The second way uses the collector-emitter resistance of an NPN transistor in the same way the LDR was used. In this case the resistance is highest when the control voltage is low, and gets lower as the control voltage feeds a trickle of current into the base of the NPN.
Both of these suffer from distortion as the signal level gets high. The LDR has no such problem.
Tone Sucking (loss of treble in the bypassed position)
The bypass switching in wahs up through the mid 90’s used an SPDT switch. The switch does not provide for true bypass switching, so the input of the effect is connected to the input jack at all times. This means that the wah pedal input loads down the guitar signal, and worse, loads it more at treble frequencies than at bass frequencies. The sound gets duller and less lively. There are two cures, and they work about equally well. First, you can put in a DPDT true bypass switch. Second, you can add a buffer in front of the wah to keep it from loading down the guitar signal. There is an article on how to build the buffer onto the internal wah printed circuit board at GEO.
With all the rocking back and forth that a wah pot gets, it gets more wear than any panel mounted control ever does. The mechanical slider that moves over the resistor element inside literally wears some of the material loose. This material can collect in ways that can cause the slider to lose contact with the resistor material, and when that happens, it makes a “scrackle” sound as the pot is rotated. There are two cures: either (a) clean the pot or (b) replace the pot.
Cleaning the pot should be regarded as a stopgap measure. It will help for a while. Go to a Radio Shack or an electonics supply house and get a spray can of “tuner cleaner” or “electronic contact cleaner”. Spray this into the pot while rotating the pot shaft. The scratchiness should be much better. Opinions vary as to whether you should buy tuner cleaner with a lubricant in it and/or lubricate the pot after cleaning it. Geoffrey Teese has advised people to spray inWD-40 after using tuner cleaner on the theory that the cleaner dries out the factory applied lubricant and WD-40 is a reasonable replacement. There are tuner cleaners that say they leave a lubricant on the surfaces.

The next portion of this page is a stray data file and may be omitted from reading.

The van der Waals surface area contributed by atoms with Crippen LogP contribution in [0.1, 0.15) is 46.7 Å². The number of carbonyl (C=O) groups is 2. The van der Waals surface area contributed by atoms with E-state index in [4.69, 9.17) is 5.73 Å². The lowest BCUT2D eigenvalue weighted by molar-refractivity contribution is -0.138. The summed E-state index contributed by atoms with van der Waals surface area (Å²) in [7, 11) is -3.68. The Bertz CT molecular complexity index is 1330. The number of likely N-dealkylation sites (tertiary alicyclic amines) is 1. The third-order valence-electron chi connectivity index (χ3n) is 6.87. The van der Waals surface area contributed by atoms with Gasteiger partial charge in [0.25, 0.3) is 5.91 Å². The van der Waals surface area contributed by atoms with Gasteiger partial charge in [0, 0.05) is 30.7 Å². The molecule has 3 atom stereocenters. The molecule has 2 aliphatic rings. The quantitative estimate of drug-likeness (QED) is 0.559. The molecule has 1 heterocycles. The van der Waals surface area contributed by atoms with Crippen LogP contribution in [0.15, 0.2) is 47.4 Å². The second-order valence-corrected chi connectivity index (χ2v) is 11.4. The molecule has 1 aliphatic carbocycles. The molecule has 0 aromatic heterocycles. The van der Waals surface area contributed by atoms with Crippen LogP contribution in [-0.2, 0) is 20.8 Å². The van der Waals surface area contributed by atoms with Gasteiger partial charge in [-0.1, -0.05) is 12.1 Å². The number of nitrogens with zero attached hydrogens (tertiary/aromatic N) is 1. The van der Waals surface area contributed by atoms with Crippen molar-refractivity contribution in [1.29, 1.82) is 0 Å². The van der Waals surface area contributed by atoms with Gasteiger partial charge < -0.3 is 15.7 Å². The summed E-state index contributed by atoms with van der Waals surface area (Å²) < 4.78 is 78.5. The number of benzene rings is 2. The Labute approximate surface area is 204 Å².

Some people swear that any lubricant will accelerate the deterioration of the pot. The right thing to do is to consider cleaning as a temporary measure and replace the pot.
Replacement pots are available from several sources. Analog Mike, Fulltone, and Mojo sell a heavy duty 100K 2W pot for about $30. Dunlop sells the “ECB24 Hot Potz” which comes pre-assembled with nylon gear, nut and washer and is available in quantity from New Sensor Corp for $20.25 in a $100 minimum order. Analog Mike and Mojo both sell the Teese Roc Pot. Geoffrey Teese custom builds these pots to original taper of the original Vox Clyde McCoy pots. Fulltone sells a similar pot. In any case, count on spending $15 to $30 to keep your wah wahing. Some people think the replacements sound better than the originals.
I suppose since I’ve already put the schematic in, I should mention that you can use Craig Anderton’s LED/LDR trick from his GP column to fix a scratchy pot. The schematic has already been shown under “Mods”. This replaces the wah pot with a fixed resistor and LDR, and uses the original pot only to change the current on the LED. It works, and it’s very smooth indeed. The original pot will then last until it develops completely open spots.
Loss of signal level
After putting in a true bypass switch, people often find that they lose a bit of volume when the wah is kicked in. This comes from one of two places; either the forward gain of the wah circuit is a bit below one, or the loading of the wah circuit cuts the guitar signal down a bit. You can correct for this by lowering the value of the 68K input resistor somewhat (to 33K-47K maybe) to increase the gain. Notice that this also lowers the input impedance and may change the tone of the wah in the effect setting. The bypass setting will be unaffected because of the true bypass switching.
No “wah” sound, only volume change
Cbp is failing. Replace it with a new 4.7uF to 22uF aluminum electrolytic capacitor.
No “wah” sound, only treble change